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    AUGUST 2017
Early Educators’ Salary Crisis -- Taking a Step Forward in Massachusetts

Early educators’ salaries are unconscionably low, but Massachusetts leaders are starting to address this. Massachusetts’ fiscal year 2018 budget includes $38.5 million for an Early Education and Care rate increase to support educators’ salaries. According to Governor Baker’s office, this is “the largest rate increase in a decade for all early education and care programs for low-income families.” The investment reflects the recent alignment of Massachusetts policymakers, including Governor Baker, House Speaker DeLeo and Senate President Stan Rosenberg, in support of the early education and care workforce. Visit our blog for details.

Business Champions for Children Gather in Springfield

David Lawrence Jr., the former publisher of the Miami Herald, chairs the Children’s Movement of Florida. And as a grandfather of eight children, it’s no surprise to hear him say, “I simply became convinced… that the whole future of my community and my country depends on doing right, particularly in the early childhood years.”

Lawrence spoke at last month’s Business Champions for Children event. Held at Springfield’s Basketball Hall of Fame, the event’s goal was to increase the momentum of Massachusetts’ investments in young children. Senator Eric Lesser (D-Longmeadow) and JD Chesloff of the Massachusetts Business Roundtable also spoke at the event. Read more on our blog, in a guest post by Sally Fuller of the Irene E. & George A. Davis Foundation.

Check out our Eye on Early Education blog for recent stories you may have missed.

Inequality Starts Early, August 8

For African-American Boys, Strong Storytelling Skills in Preschool Linked to Better Reading Outcomes in Elementary School, August 3

The History — and Magic — of Outdoor Play, July 27

Supporting the Adults in Early Education, July 26

Child Care Now – a New Campaign, July 25

New Bedford Public Schools Kindergarten Welcome Day 2017  via @YouTube

Massachusetts EEC @MassEarlyEdCare August 1
Congrats to @BostonSchools for being awarded the Partnerships for Social and Emotional Learning Initiative grant

First Five Years Fund @firstfiveyears July 31
How #preschool prepares children for tomorrows workforce. … via @nytimes

MA Fair Share @MAFairShare July 25  
New Post: Kim Davenport on how to move #earlyed forward in MA … #MApoli #putmakidsfirst #supportearlyed

Early Education For All @EarlyEd4All July 20
Our summary of @ALoewenberg 's new report on Pk->K transitions. Good report, important topic. … @NewAmericaEd




notes from Amy

Stories matter. When we do our advocacy presentations, we ask, “ Who are the key decision-makers that impact a child’s early education and development? What do they need to know? How will you share the information?” One of the most powerful ways to share information is to tell your story.

In my fifteen years at Strategies for Children, I have heard so many stories. At the State House at legislative hearings and Advocacy Day. Testimony delivered by early educators at the Department of Early Education and Care Board Meetings. Powerful stories about early educators going back to school and inspirational stories about educators recognized at the Early Educators Awards Gala and in op-eds, editorials and letters to the editor.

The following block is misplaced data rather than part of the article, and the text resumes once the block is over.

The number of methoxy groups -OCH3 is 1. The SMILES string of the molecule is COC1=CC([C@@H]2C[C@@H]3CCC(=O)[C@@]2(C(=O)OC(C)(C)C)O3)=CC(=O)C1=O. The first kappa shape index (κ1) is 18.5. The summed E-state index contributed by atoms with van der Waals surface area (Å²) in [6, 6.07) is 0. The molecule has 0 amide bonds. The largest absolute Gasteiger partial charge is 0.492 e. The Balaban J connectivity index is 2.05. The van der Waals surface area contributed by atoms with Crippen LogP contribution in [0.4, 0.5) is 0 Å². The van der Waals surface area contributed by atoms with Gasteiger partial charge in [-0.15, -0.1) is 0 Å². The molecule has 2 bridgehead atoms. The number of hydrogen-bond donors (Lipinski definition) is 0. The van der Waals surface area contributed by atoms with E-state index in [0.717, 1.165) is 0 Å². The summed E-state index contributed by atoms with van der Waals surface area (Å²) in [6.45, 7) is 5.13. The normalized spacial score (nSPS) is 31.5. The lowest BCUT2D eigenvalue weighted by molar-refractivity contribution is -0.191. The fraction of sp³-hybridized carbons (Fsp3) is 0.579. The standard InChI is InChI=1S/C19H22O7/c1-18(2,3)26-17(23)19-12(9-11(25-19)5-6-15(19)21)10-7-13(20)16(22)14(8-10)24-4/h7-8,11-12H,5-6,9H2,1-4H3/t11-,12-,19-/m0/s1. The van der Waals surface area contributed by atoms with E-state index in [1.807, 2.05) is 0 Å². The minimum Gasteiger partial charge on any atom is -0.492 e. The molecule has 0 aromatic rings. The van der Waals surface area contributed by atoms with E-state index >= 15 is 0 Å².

So many stories, but we need more. We need yours! Get involved. Stand up for what you believe  in. Listen. Be part of the process. Find your voice. Lead. Don't wait for someone else to do it. Redouble your efforts. Find allies. Speak your truth. Find inspiration. Get out of your comfort zone. 

Here are a few ways to take action and share your story:

Child Care Now – National Women’s Law Center
Have you struggled to find or afford high-quality child care for your infant, toddler, or older children? Are you a parent with a story to share about how your child care has benefitted you and your child? Or are you a child care provider who finds it hard to make ends meet? The  National Women’s Law Center  and  ZERO TO THREE  are trying to help policymakers understand what is working for families and what is not. Your experience  is our most powerful tool to change hearts and minds and help policymakers better understand families’ need for help in finding and paying for high-quality child care for babies and toddlers.

Power to the Profession – NAEYC
Power to the Profession is a national collaboration to define the early childhood profession by establishing a unifying framework for career pathways, knowledge and competencies, qualifications, standards and compensation. Click  here to read more about Power to the Profession.

Voices from the Field – Strategies for Children
A series of blogs featuring first-person accounts from early educators across Massachusetts on our Eye On Early Education blog. See stories here. Please contact Laura Healy at to share your story.


617.330.7380           400 Atlantic Avenue, Boston, Massachusetts 02110 
Strategies for Children works to ensure that Massachusetts invests the resources needed for all children, from birth to age five, to access high-quality early education programs that prepare them for success in school and life.